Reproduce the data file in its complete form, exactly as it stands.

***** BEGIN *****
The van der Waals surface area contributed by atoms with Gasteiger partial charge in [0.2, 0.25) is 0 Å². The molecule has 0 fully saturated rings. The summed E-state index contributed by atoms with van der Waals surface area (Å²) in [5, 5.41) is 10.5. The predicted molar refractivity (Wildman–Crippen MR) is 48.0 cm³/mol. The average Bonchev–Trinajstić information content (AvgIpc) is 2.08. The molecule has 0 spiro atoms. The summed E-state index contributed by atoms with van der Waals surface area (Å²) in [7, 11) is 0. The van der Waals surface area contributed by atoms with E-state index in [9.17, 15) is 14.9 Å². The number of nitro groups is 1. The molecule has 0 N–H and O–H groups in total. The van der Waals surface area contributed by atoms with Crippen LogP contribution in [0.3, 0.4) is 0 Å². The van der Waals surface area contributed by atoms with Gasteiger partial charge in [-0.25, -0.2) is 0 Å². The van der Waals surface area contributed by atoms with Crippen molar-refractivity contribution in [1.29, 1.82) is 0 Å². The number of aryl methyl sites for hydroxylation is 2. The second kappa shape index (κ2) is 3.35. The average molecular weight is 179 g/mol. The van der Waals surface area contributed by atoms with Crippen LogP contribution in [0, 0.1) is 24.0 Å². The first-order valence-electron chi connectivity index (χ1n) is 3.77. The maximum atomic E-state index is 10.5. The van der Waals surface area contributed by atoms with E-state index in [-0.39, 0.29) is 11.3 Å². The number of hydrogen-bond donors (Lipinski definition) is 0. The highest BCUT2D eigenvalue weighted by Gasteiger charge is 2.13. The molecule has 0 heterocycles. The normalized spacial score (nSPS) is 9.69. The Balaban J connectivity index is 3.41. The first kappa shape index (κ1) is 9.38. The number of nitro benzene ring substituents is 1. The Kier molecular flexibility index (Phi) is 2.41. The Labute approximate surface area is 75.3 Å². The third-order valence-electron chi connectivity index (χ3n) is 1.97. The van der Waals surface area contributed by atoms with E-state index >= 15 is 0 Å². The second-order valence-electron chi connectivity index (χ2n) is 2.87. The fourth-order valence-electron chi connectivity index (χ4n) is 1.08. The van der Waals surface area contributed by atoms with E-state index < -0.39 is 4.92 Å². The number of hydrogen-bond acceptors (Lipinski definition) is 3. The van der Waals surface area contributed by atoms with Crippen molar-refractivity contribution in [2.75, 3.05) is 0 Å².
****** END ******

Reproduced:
The van der Waals surface area contributed by atoms with Gasteiger partial charge in [0.2, 0.25) is 0 Å². The molecule has 0 fully saturated rings. The summed E-state index contributed by atoms with van der Waals surface area (Å²) in [5, 5.41) is 10.5. The predicted molar refractivity (Wildman–Crippen MR) is 48.0 cm³/mol. The average Bonchev–Trinajstić information content (AvgIpc) is 2.08. The molecule has 0 spiro atoms. The summed E-state index contributed by atoms with van der Waals surface area (Å²) in [7, 11) is 0. The van der Waals surface area contributed by atoms with E-state index in [9.17, 15) is 14.9 Å². The number of nitro groups is 1. The molecule has 0 N–H and O–H groups in total. The van der Waals surface area contributed by atoms with Crippen LogP contribution in [0.3, 0.4) is 0 Å². The van der Waals surface area contributed by atoms with Gasteiger partial charge in [-0.25, -0.2) is 0 Å². The van der Waals surface area contributed by atoms with Crippen molar-refractivity contribution in [1.29, 1.82) is 0 Å². The number of aryl methyl sites for hydroxylation is 2. The second kappa shape index (κ2) is 3.35. The average molecular weight is 179 g/mol. The van der Waals surface area contributed by atoms with Crippen LogP contribution in [0, 0.1) is 24.0 Å². The first-order valence-electron chi connectivity index (χ1n) is 3.77. The maximum atomic E-state index is 10.5. The van der Waals surface area contributed by atoms with E-state index in [-0.39, 0.29) is 11.3 Å². The number of hydrogen-bond donors (Lipinski definition) is 0. The highest BCUT2D eigenvalue weighted by Gasteiger charge is 2.13. The molecule has 0 heterocycles. The normalized spacial score (nSPS) is 9.69. The Balaban J connectivity index is 3.41. The first kappa shape index (κ1) is 9.38. The number of nitro benzene ring substituents is 1. The Kier molecular flexibility index (Phi) is 2.41. The Labute approximate surface area is 75.3 Å². The third-order valence-electron chi connectivity index (χ3n) is 1.97. The van der Waals surface area contributed by atoms with E-state index >= 15 is 0 Å². The second-order valence-electron chi connectivity index (χ2n) is 2.87. The fourth-order valence-electron chi connectivity index (χ4n) is 1.08. The van der Waals surface area contributed by atoms with E-state index < -0.39 is 4.92 Å². The number of hydrogen-bond acceptors (Lipinski definition) is 3. The van der Waals surface area contributed by atoms with Crippen molar-refractivity contribution in [2.75, 3.05) is 0 Å².